Commit 4096a682 authored by Judit Foglszinger's avatar Judit Foglszinger

copy-editing by nattie

parent c2548114
This is a way to share our personal media (photos (including raw images), videos,
etc) and other files (talk slides, documents, GPS tracks, etc) related to
DebConf with other attendees and the public, and ensure that it's all
preserved in one place.
The debconf19 repository is a way to ensure files related to DebConf are preserved in one place, and to share them with other attendees.
This includes photos (including raw images), videos, talk slides, documents, GPS tracks, and so on.
Please limit uploads to content that is legal, respectful of others,
and that it's appropriate to share with the world.
Please limit uploads to content which is legal, respectful of others,
and appropriate to share with the world.
We do not have infinite amounts of disk space, so use common sense before uploading huge files.
We do not have infinite amounts of disk space, so please use common sense before uploading huge files.
## web
......@@ -15,11 +13,11 @@ All files in the repository can be accessed via the web:
## setup
All DDs can directly push to this repository.
All Debian developers (DDs) can directly push to this repository.
Others can either open a merge request or ask any DD for commit rights.
The repository is using git lfs (git large file system).
This makes handling of big files more efficient, but requires some additional precaution,
This makes handling of big files more efficient, but requires some additional attention
when adding files to the repository.
1. you need the package git-lfs
......@@ -31,13 +29,13 @@ inside it. To do a shallow clone:
1. `$ GIT_LFS_SKIP_SMUDGE=1 git clone --config filter.lfs.smudge=true git@salsa.debian.org:debconf-team/public/share/debconf19.git`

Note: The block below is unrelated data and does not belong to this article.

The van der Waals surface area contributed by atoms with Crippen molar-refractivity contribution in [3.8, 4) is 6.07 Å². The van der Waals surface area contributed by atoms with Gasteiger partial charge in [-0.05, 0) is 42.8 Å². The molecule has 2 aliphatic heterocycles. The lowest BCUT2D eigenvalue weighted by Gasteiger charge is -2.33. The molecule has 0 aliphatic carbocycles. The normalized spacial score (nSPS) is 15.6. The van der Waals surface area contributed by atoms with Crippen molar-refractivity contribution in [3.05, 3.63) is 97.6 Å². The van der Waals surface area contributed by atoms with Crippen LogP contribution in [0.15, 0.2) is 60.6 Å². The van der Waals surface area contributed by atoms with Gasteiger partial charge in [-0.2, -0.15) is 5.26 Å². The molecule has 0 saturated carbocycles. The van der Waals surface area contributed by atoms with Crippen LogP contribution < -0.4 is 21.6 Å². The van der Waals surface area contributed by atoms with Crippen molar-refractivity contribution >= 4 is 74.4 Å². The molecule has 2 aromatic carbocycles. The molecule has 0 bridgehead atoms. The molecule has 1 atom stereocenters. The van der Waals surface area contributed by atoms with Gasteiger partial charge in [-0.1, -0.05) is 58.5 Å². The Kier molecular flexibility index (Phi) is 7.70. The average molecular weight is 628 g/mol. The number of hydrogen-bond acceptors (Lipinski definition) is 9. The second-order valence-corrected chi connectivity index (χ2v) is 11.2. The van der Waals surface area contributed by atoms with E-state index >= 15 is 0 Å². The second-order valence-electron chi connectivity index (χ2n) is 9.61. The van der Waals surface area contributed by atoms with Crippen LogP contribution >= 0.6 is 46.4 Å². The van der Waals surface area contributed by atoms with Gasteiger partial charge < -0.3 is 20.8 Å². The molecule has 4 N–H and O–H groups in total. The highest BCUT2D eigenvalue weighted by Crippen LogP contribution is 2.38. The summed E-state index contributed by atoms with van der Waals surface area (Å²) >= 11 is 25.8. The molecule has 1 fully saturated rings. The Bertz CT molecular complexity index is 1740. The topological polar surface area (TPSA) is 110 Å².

1. `$ cd debconf19`
1. lfs files now just are stored as references. To actually fetch a file, do `git lfs fetch -I <filename>`
1. Use it mostly as if it was a normal git repository, but for adding files see below
1. lfs files are now only stored as references. To actually fetch a file, run `git lfs fetch -I <filename>`
1. Use it mostly as though it were a normal git repository. To add files, see below.
## adding files
In principle add files like you normally would in git,
but make sure that the files you add actually end up in lfs
Adding files generally works like it normally would in git.
Ensure that the files you add actually end up in lfs by
using git lfs ls-files after committing (or staging).
$ git add slides/testfile.svg
......@@ -45,10 +43,10 @@ using git lfs ls-files after committing (or staging).
$ git lfs ls-files
f2ca1bb6c7 * slides/testfile.svg
If it's not there, check if the file pattern is tracked by lfs:
If the file is not there, check whether the file pattern is tracked by lfs:
`$ git lfs track`
If it's not there, either, if it makes sense, rename the file to match one pattern
If it's not there either, if it makes sense, rename the file to match one pattern
or see git-lfs documentation (eg <https://docs.gitlab.com/ee/workflow/lfs/manage_large_binaries_with_git_lfs.html>)
on how to add your extension.
When doing so, don't forget to either commit/push .gitattributes or to include it in your merge request.
......
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